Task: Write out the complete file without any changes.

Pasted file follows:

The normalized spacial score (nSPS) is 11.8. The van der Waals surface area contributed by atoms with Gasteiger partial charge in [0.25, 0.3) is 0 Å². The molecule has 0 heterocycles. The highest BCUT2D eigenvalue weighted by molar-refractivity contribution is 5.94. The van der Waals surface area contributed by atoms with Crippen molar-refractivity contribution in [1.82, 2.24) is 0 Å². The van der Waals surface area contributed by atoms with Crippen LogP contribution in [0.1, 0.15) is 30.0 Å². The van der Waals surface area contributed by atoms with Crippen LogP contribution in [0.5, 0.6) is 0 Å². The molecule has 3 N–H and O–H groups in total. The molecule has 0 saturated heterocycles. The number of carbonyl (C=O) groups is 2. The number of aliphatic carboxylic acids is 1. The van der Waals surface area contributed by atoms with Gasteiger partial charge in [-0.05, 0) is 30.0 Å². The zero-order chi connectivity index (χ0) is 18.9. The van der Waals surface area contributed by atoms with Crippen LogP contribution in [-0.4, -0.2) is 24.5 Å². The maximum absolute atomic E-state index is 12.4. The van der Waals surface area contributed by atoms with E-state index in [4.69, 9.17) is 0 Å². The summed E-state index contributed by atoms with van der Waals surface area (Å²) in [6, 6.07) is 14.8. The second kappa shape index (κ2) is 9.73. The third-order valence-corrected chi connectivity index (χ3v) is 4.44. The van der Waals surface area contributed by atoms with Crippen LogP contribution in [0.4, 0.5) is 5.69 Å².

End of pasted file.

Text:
The normalized spacial score (nSPS) is 11.8. The van der Waals surface area contributed by atoms with Gasteiger partial charge in [0.25, 0.3) is 0 Å². The molecule has 0 heterocycles. The highest BCUT2D eigenvalue weighted by molar-refractivity contribution is 5.94. The van der Waals surface area contributed by atoms with Crippen molar-refractivity contribution in [1.82, 2.24) is 0 Å². The van der Waals surface area contributed by atoms with Crippen LogP contribution in [0.1, 0.15) is 30.0 Å². The van der Waals surface area contributed by atoms with Crippen LogP contribution in [0.5, 0.6) is 0 Å². The molecule has 3 N–H and O–H groups in total. The molecule has 0 saturated heterocycles. The number of carbonyl (C=O) groups is 2. The number of aliphatic carboxylic acids is 1. The van der Waals surface area contributed by atoms with Gasteiger partial charge in [-0.05, 0) is 30.0 Å². The zero-order chi connectivity index (χ0) is 18.9. The van der Waals surface area contributed by atoms with Crippen LogP contribution in [-0.4, -0.2) is 24.5 Å². The maximum absolute atomic E-state index is 12.4. The van der Waals surface area contributed by atoms with E-state index in [4.69, 9.17) is 0 Å². The summed E-state index contributed by atoms with van der Waals surface area (Å²) in [6, 6.07) is 14.8. The second kappa shape index (κ2) is 9.73. The third-order valence-corrected chi connectivity index (χ3v) is 4.44. The van der Waals surface area contributed by atoms with Crippen LogP contribution in [0.4, 0.5) is 5.69 Å².